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Nearly 4,000 Treated For Female Genital Mutilation In London

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FGM
Members of African Gay and Lesbian communities demonstrate against female genital mutilation, 23 January 2007 at the Nairobi World Social Forum venue in Kasarani, Nairobi. (MARCO LONGARI/AFP/Getty Images) | MARCO LONGARI via Getty Images

Nearly 4,000 women and girls have been hospitalized in London for female genital mutilation since 2009, according to figures obtained by the BBC.

The revelations come as Britain grapples with how to halt FGM, which involves removing parts of a women's genitalia for non-medical reasons, according to the World Health Organization. Studies estimate that some 66,000 British women and girls are victims of genital mutilation, according to the Britain's National Society For the Prevention Of Cruelty To Children.

FGM is illegal in the U.K. but no one in the country has been prosecuted for the practice since 1985. Experts note that FGM survivors are often vulnerable young women who may be reluctant to give evidence against older relatives.

London mayor Boris Johnson is backing proposals to crack down on FGM, the BBC reported. "It's time to stop being so nervous, so gingerly and hesitant. This is something that is absolutely intolerable in a place like London," the mayor said.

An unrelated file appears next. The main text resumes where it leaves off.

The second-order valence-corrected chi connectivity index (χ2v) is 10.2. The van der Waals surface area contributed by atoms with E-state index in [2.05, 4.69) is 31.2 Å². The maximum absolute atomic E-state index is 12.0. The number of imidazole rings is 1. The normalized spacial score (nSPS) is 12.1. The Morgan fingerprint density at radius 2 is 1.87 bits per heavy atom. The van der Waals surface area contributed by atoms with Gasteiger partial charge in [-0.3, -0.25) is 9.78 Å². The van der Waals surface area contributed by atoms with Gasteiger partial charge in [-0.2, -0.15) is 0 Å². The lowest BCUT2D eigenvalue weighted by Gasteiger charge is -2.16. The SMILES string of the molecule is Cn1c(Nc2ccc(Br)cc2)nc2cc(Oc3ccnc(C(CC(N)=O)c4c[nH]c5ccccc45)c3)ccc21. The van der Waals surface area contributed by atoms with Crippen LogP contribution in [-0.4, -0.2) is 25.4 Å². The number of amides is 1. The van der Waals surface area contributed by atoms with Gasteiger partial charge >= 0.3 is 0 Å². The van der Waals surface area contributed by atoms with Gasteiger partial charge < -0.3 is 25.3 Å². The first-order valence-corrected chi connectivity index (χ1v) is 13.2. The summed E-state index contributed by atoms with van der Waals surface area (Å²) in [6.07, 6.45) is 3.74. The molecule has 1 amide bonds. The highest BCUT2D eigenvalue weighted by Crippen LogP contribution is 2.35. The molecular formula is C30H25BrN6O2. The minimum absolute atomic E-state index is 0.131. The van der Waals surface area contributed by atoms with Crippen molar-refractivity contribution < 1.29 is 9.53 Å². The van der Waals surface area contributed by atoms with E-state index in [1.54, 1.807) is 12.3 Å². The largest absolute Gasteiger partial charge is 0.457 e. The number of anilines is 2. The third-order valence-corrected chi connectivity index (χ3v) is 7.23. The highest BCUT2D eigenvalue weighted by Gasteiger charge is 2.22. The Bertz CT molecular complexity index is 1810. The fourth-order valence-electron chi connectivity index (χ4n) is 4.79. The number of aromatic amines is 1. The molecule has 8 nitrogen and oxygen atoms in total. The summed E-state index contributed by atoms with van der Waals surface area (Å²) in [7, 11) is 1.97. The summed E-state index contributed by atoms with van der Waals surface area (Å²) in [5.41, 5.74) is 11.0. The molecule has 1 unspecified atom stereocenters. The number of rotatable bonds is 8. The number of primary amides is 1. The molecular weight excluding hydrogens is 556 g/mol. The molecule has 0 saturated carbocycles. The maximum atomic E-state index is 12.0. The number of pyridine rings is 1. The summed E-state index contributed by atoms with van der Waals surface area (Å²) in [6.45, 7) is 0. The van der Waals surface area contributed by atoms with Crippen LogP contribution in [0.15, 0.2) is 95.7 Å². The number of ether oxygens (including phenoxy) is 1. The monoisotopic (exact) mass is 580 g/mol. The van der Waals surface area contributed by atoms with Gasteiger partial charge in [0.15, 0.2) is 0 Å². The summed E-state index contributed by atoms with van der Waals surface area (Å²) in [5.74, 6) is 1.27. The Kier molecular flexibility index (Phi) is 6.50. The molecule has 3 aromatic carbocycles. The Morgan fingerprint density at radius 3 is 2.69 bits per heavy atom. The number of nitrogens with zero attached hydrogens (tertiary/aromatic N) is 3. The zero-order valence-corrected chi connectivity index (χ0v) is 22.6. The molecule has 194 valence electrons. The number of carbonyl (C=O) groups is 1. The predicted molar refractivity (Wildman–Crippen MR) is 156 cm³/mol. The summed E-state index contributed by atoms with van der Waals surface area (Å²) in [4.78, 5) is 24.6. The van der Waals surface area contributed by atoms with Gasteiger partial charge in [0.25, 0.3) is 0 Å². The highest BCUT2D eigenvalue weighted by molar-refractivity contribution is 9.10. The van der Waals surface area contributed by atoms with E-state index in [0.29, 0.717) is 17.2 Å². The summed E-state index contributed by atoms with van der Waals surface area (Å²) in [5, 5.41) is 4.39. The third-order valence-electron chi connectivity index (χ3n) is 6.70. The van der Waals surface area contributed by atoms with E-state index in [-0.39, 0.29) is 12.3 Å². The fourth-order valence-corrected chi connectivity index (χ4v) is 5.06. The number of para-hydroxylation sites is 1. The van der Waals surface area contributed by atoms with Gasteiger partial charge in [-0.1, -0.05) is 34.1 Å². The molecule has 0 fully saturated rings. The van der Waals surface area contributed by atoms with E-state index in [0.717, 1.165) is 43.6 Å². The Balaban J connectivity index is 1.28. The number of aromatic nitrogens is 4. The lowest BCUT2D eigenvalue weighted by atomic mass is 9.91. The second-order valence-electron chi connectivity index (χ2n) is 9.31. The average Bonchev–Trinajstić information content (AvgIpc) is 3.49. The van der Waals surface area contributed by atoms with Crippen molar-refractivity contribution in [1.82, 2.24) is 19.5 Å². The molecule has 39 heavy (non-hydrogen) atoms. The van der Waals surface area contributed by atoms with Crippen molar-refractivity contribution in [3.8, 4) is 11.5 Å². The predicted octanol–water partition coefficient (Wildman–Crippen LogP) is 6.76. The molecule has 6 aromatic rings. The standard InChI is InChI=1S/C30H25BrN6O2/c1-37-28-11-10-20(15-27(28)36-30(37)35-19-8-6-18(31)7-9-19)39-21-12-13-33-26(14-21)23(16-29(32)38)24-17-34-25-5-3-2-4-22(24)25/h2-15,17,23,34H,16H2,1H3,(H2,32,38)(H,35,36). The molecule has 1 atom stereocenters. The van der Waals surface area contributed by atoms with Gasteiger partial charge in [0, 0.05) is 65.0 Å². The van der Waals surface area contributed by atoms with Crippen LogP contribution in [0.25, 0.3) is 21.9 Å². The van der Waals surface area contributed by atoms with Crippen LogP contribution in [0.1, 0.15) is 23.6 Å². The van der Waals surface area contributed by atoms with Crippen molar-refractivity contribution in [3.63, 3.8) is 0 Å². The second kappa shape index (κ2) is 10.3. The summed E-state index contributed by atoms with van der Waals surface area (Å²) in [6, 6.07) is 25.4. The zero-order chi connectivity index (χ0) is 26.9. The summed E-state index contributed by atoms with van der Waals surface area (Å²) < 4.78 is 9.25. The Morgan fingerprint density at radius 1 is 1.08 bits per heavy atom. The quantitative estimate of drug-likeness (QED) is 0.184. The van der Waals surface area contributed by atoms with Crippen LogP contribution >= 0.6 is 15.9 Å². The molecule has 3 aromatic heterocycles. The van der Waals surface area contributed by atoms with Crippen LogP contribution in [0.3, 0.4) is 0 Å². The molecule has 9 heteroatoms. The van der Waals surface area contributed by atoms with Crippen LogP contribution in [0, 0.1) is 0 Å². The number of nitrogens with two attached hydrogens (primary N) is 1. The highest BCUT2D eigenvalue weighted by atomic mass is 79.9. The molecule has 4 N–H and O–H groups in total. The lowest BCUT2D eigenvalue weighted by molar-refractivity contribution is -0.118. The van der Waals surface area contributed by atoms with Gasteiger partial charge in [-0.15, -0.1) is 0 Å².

According to London's Evening Standard, one legal reform under consideration would hold parents legally responsible for protecting their children from mutilation. A 17-year-old anti-FGM campaigner, Fahma Mohamed, has won national attention after her online petition to improve education about FGM gathered some 250,000 signatures, The Guardian reported.


Campaigner Fahma Mohamed and other students in a rap video slamming FGM, produced by pro-equality charity Integrate Bristol and British newspaper The Guardian.

According to the BBC report, one London hospital treated 795 FGM patients between 2009 and 2013. The hospital said six of them were still under the age of 18, and just eight had been born in the U.K.

The NSPCC notes that FGM is prevalent in at least 28 African countries, as well as parts of the Middle East and Asia. The charity explains that a wide range of social and cultural reasons are given for the practice, including "the mistaken belief it enhances fertility and makes childbirth safer for the infant."

Mohamed, the teen anti-FGM campaigner, is urging Britain to wake up to the prevalence of female genital mutilation in the country and speak out.

"FGM, like all forms of abuse, is everybody's business, regardless of race, gender or religion," she wrote in a recent blog post.

Earlier on HuffPost:

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